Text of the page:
The score was again tied, 35-35, five minutes into the half.  By keeping the Wildcats from attempting their 3-point shots, the Guardians stayed ahead for most of the second half as they reached their ten point lead in the final minute of the game.

Brother John Cannon, OCD, setting up an attempt to score.

Guardians mascot Tyler Johnson
among the Guardians fans in the second half.

Val Park fends off a Wildcat.

Guardians fans were greeted at the door of the Damian Center by the Guardians mascot and copies of the lyrics for the new Guardians fight song.

Friday, February 13, 2015

Capstone Presentation Defends the Genre of Fantasy

News brief by Phillip J. Shifflet

On Wednesday, Feb. 11, students, faculty, and staff of Mount Angel Seminary gathered in the Library Auditorium for Paul Grandi’s Capstone presentation.

Paul Grandi beginning his Capstone presentation.
Credit: Phillip J. Shifflet

Dr. Creighton Lindsay, who was Grandi’s director, said in his introduction that if there were a Guinness Book of World Records at MAS, Paul Grandi would certainly receive the award for the earliest Capstone presentation.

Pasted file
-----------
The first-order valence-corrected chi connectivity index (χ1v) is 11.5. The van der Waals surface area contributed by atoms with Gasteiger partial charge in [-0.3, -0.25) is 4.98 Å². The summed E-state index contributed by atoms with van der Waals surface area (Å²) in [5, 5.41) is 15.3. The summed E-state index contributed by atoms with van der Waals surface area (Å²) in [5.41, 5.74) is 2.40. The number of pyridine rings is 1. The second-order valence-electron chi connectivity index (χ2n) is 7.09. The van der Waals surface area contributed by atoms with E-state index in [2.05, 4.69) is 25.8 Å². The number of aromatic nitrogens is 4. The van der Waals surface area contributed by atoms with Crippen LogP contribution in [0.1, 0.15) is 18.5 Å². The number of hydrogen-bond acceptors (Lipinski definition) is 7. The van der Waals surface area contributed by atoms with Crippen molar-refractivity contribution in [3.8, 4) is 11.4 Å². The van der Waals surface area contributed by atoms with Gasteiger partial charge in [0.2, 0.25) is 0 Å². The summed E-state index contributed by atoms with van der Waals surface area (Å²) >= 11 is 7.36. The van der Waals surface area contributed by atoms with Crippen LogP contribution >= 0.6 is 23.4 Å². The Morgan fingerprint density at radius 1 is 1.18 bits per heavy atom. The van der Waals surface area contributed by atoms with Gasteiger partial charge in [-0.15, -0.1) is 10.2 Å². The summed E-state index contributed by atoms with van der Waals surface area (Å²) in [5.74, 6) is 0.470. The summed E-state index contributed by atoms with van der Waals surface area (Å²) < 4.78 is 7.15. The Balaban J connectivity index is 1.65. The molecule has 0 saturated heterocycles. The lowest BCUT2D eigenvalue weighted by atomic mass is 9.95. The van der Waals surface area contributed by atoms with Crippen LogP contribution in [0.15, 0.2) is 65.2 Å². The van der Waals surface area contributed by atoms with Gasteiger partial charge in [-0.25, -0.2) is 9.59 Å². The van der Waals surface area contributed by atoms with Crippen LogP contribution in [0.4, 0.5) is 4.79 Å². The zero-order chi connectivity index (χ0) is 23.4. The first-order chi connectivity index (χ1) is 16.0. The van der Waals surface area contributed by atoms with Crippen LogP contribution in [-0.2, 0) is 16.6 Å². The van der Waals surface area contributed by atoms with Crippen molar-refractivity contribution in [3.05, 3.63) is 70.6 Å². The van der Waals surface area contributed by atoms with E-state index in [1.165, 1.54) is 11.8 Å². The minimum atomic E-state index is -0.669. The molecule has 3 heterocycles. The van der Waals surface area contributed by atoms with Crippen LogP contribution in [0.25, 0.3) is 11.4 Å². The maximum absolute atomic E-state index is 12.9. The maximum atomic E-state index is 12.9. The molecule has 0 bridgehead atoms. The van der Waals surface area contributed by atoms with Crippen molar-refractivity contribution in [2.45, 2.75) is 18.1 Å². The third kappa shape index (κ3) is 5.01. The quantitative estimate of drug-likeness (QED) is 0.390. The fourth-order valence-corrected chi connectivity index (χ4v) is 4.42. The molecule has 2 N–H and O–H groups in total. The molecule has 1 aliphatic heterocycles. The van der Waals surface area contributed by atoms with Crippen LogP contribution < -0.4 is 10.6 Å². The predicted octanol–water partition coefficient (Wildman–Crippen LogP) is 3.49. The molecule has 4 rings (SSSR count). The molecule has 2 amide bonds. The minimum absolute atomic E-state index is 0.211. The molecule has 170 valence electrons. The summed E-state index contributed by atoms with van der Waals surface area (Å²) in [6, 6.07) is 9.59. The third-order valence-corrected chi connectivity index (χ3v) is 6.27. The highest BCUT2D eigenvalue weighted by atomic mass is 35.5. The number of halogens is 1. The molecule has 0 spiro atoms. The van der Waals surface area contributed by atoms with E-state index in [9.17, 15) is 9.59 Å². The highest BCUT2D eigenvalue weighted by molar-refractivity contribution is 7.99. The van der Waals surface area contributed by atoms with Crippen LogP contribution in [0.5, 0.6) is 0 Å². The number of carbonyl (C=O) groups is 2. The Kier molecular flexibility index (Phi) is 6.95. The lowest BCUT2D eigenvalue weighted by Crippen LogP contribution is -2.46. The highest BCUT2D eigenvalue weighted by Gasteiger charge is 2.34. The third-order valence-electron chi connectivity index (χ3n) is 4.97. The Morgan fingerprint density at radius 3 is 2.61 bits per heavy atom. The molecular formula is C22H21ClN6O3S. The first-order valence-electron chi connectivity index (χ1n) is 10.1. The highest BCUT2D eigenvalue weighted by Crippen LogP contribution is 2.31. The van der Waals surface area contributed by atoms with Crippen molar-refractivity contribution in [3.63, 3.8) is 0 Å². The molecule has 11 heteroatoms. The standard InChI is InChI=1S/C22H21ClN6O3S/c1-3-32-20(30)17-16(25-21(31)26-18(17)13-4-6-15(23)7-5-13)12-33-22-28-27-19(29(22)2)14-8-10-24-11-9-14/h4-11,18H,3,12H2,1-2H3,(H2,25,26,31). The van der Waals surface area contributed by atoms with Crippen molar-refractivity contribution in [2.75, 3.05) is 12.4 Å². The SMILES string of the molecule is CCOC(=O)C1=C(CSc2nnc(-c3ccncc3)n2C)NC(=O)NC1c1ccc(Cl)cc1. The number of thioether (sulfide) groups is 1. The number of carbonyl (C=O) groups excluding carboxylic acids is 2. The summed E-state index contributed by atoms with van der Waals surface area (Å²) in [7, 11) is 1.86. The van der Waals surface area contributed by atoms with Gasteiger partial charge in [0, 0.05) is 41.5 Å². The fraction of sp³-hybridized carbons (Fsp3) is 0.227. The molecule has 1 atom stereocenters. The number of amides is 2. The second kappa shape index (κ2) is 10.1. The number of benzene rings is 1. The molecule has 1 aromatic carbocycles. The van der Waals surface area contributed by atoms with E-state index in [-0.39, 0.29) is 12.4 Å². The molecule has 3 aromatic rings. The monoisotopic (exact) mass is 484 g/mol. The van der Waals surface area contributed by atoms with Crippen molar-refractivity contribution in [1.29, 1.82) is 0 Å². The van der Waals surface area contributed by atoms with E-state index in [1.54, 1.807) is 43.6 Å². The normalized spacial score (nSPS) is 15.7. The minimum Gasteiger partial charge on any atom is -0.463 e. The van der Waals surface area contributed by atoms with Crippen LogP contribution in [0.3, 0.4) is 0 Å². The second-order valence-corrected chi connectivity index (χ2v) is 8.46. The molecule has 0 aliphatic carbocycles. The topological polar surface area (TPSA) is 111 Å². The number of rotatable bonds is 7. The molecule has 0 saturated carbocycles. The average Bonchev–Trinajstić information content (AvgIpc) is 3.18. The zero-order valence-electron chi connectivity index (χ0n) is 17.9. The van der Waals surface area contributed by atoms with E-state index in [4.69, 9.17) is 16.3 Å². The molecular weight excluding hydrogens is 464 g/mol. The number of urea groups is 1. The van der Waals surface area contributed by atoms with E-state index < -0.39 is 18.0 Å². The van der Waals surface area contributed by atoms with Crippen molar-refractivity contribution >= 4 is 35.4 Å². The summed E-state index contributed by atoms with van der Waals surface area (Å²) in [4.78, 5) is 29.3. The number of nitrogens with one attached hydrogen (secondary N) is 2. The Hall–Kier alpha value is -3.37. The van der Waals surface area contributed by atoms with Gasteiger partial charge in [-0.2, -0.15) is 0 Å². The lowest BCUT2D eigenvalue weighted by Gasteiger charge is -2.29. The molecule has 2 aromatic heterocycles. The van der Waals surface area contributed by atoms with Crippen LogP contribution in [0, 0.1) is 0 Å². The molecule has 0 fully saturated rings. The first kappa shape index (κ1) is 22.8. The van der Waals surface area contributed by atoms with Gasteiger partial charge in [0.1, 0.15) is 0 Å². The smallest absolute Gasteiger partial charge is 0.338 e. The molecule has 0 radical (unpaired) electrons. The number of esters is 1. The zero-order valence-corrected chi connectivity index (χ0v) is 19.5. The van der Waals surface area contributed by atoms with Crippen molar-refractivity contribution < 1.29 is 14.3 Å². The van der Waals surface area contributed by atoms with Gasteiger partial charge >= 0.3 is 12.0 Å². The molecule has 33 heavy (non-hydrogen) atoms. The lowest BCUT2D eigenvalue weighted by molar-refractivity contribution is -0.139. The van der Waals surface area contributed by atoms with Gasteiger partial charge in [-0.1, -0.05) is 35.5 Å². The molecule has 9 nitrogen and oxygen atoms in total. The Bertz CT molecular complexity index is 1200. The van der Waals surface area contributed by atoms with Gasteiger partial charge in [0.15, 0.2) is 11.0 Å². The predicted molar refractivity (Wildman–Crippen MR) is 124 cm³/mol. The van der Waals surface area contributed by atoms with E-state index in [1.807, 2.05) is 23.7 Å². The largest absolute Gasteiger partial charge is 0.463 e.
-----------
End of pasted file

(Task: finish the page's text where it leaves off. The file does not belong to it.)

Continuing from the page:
Grandi’s Capstone project is entitled: “The Tales that Really Matter: J.R.R. Tolkien and the Legitimacy and Importance of the Genre of Fantasy.”

In his presentation, Grandi offered a captivating explanation of Tolkien’s essay “On Fairy Stories,” in which Tolkien argues that fantasy has three main functions: it can provide escape, it can help the reader recover transcendental truths, and it can provide consolation and ultimately instill the virtue of hope in the reader.

The thesis of his project is: “J.R.R. Tolkien’s theoretical framework, laid out in his essay ‘On Fairy Stories’ and applied in his epic The Lord of the Rings, shows how fantasy, through its characteristic and creative dissimilarity to the primary world, is a genre uniquely and especially suited to lead its readers to a recovery of joy and thus has the potential to spread a message of hope.”

Grandi’s Capstone project will be available at the end of the semester through the Mount Angel Abbey Library.

Saturday, February 7, 2015

Guardians Take a Loss from PBC

News brief by Sister Hilda Kleiman, OSB
Photos by Cesar Solorio

The evening of Friday, Feb. 6, 2015, the MAS Guardians basketball team faced the Portland Bible College Wildcats and lost 64-79.

The first score of the game was by Guardian John Helsa just seconds after the tip off.  The Guardians maintained a lead for a few minutes of the first half and then chased behind the Wildcats for the rest of the game.  The score was 31-40 at the half.